QuantumScape builds prototype 24-layer cells; A-sample candidates
28 July 2022
In its Q2 letter to shareholders, solid-state battery company QuantumScape reported successfully building and testing ts first prototype 24-layer cells. The 24-layer cells show similar early capacity retention behavior to the company’s earlier single-, four-, 10- and 16-layer cells.
This is an important result because, as we have previously indicated, 24-layer cells represent A-sample candidates for some automotive OEMs. While the precise definition of an A sample will vary by customer, delivering any such cell to an automotive customer is a high bar and remains one of our key goals for the year. Doing so requires that we make cells with sufficient performance and quality to meet our standards, and in sufficient quantities to complete our validation process and ship to a customer.
… Delivery of the A sample represents the beginning of the automotive qualification process, which involves several major delivery milestones—A, B and C samples—followed by the start of production. Each major sampling stage may consist of several generations of increasingly mature prototypes. We are currently targeting approximately 18 months between the A sample and prototype B-sample cells, which may use some low-volume processes. We anticipate a similar timeframe to go from B samples to C samples. Of course, these timelines involve uncertainty and will be influenced by a number of factors, including product and process development risks; the specification, ordering, and qualification of production tooling; other supply chain dynamics; and OEM validation timeframes.—Letter to shareholders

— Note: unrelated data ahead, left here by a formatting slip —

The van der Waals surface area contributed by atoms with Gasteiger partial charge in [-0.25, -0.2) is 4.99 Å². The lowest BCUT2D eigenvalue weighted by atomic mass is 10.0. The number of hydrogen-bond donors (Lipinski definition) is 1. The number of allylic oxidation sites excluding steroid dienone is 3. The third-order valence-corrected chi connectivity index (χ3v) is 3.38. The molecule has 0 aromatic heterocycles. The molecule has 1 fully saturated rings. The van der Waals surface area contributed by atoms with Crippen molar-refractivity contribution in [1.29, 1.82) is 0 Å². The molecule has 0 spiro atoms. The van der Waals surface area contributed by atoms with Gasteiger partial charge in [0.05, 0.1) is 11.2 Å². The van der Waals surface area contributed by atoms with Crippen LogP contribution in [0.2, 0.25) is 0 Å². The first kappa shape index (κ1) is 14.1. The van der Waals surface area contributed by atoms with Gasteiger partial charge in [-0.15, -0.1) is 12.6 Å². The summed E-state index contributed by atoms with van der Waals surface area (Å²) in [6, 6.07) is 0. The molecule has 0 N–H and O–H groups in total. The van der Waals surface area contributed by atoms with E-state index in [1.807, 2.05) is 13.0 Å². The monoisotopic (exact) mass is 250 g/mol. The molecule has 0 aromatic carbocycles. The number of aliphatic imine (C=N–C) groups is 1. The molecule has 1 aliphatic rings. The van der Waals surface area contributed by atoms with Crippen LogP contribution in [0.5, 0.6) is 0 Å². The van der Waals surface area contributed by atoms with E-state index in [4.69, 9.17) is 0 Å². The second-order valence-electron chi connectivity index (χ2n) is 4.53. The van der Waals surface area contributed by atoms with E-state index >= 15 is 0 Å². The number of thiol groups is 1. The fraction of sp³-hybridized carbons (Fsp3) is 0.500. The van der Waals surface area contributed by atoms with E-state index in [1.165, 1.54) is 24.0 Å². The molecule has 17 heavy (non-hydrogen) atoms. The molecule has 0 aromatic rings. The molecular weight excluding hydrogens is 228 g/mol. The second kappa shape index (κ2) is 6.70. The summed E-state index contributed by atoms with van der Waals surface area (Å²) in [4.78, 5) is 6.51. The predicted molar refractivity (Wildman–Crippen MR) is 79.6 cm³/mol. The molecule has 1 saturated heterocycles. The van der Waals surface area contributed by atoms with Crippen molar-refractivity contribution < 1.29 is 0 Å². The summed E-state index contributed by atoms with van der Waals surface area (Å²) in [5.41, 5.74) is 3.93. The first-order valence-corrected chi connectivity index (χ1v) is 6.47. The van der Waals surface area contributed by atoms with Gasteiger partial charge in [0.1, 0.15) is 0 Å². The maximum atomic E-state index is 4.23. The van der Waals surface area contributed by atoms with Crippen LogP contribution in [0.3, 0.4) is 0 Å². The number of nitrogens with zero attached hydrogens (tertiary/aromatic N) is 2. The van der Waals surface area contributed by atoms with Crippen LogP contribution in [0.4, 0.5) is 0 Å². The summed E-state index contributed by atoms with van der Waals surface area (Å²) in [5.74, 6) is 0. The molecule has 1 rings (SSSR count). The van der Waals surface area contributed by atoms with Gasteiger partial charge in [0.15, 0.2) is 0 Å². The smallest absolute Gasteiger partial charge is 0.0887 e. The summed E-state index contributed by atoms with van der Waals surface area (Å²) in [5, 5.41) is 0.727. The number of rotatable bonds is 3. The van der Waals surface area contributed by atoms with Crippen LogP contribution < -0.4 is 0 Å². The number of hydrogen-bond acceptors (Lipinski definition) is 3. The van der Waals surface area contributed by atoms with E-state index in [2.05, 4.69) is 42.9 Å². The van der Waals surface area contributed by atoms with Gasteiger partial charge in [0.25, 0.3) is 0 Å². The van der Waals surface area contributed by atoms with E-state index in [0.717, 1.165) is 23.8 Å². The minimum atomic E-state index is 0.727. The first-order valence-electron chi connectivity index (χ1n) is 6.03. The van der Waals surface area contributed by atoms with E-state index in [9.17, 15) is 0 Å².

Despite encountering challenges related to the quality and throughput of the production processes, the company said, it has made progress with the 24-layer cells.
The prototype cells were packaged in a variety of formats, including early variants of QuantumScape’s proprietary format under development which is designed to accommodate the expansion and contraction characteristic of Li-metal batteries during charge and dischage that results from plating and stripping of lithium metal.
The company also reported advances in separator manufacturing and the implementation of its second- generation catholyte.
QuantumScape’s change to the separator manufacturing process results in higher uniformity, which is to result in better performance, reliability and scalability
The second-generation catholyte has a set of properties that offers better low-pressure performance, improved low-temperature behavior, better high-rate support, and improved cell reliability compared to the first-generation catholyte. Cells made with this catholyte are also capable of discharging at ultralow temperatures of -30 °C with good capacity retention.